Traded openers are much more elegant. Rather than wasting time in Stealth, one rogue gets to open on the other for free, and then they trade positions for a second duel. Both rogues get the opportunity to showcase their abilities, and the roles are clearly defined from the start of the duel. It's the classy way to handle the situation. There are too many rogues who rely on openers to win, and the only fair solution is to take turns opening to give both sides their due. Also, if a rogue refuses the second duel after you give up the first opener, the rogue code dictates that you win by default.

Don't blame cooldowns

You should never blame another rogue for using their cooldowns to win. We're a cooldown-based class, and that means that every single cooldown (outside of Prep) is fair game. Dismantle, Evasion, Blind, Sprint, Vanish, and Combat Readiness are just a few of the legal abilities that rogues have at their disposal. The beauty and skill of rogue dueling comes from the proper and timely use of these cooldowns. Using Sprint to wait out Dismantle is a clever move, while using Vanish to dodge a Blind is a feat to behold.

Similarly, don't blame your own cooldowns. You don't get to say "If I had used Vanish, I would've had you" without sounding like a jerk. Expect for your opponent to show no restraint, and then return the favor.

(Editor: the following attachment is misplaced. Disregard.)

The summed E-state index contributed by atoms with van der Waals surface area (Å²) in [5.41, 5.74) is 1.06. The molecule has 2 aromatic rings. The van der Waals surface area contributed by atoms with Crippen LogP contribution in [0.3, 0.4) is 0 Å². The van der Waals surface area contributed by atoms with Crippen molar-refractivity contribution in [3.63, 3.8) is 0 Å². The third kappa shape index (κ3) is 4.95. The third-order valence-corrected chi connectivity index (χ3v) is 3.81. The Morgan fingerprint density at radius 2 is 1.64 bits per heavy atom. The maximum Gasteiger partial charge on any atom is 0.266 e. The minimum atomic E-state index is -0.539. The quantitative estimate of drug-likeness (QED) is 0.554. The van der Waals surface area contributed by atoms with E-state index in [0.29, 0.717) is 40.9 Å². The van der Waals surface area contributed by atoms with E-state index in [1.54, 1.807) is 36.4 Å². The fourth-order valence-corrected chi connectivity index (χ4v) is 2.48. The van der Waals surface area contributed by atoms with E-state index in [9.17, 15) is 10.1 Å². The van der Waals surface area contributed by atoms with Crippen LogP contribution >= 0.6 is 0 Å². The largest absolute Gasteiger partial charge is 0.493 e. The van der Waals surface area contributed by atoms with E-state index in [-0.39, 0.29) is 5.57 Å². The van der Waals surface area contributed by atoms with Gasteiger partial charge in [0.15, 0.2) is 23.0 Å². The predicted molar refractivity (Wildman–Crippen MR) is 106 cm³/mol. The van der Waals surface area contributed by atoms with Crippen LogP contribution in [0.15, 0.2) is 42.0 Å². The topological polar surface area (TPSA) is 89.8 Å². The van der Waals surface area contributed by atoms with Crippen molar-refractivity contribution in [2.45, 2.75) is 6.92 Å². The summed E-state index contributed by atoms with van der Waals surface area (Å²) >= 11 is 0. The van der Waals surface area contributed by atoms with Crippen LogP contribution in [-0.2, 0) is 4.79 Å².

There's already a dueling system for rogues that doesn't involve any cooldowns, and it's called raiding. If your keybinds can't keep up with the fast-paced cooldown usage of a rogue duel, that's your own deficiency.

Wait three minutes

If a rogue has just dueled someone, wait three minutes before you ask him to duel again. Asking a rogue to duel without cooldowns is rude. The class is designed around the use of certain core abilities, and you're asking for that rogue to ignore those core abilities in a test of skill. I've even seen rogues conserve their cooldowns in the first duel and then immediately request a second duel, hoping to overwhelm their opponent in the second match with their reserved CDs.

A rogue duel is meant to give both rogues the opportunity to show off their ability and to test their skill. If you respect yourself and your opponent, you should realize that a duel with complete cooldowns is the only way to have a truly balanced match. Cooldowns are a part of the rogue identity, and downplaying their importance is futile.

Sneak in every Wednesday for our Molten Front ganking guide, a deep-dive into the world of playing a subtlety rogue -- and of course, all the basics in our guide to the latest rogue gear.

All products recommended by Engadget are selected by our editorial team, independent of our parent company. Some of our stories include affiliate links. If you buy something through one of these links, we may earn an affiliate commission.
Popular on Engadget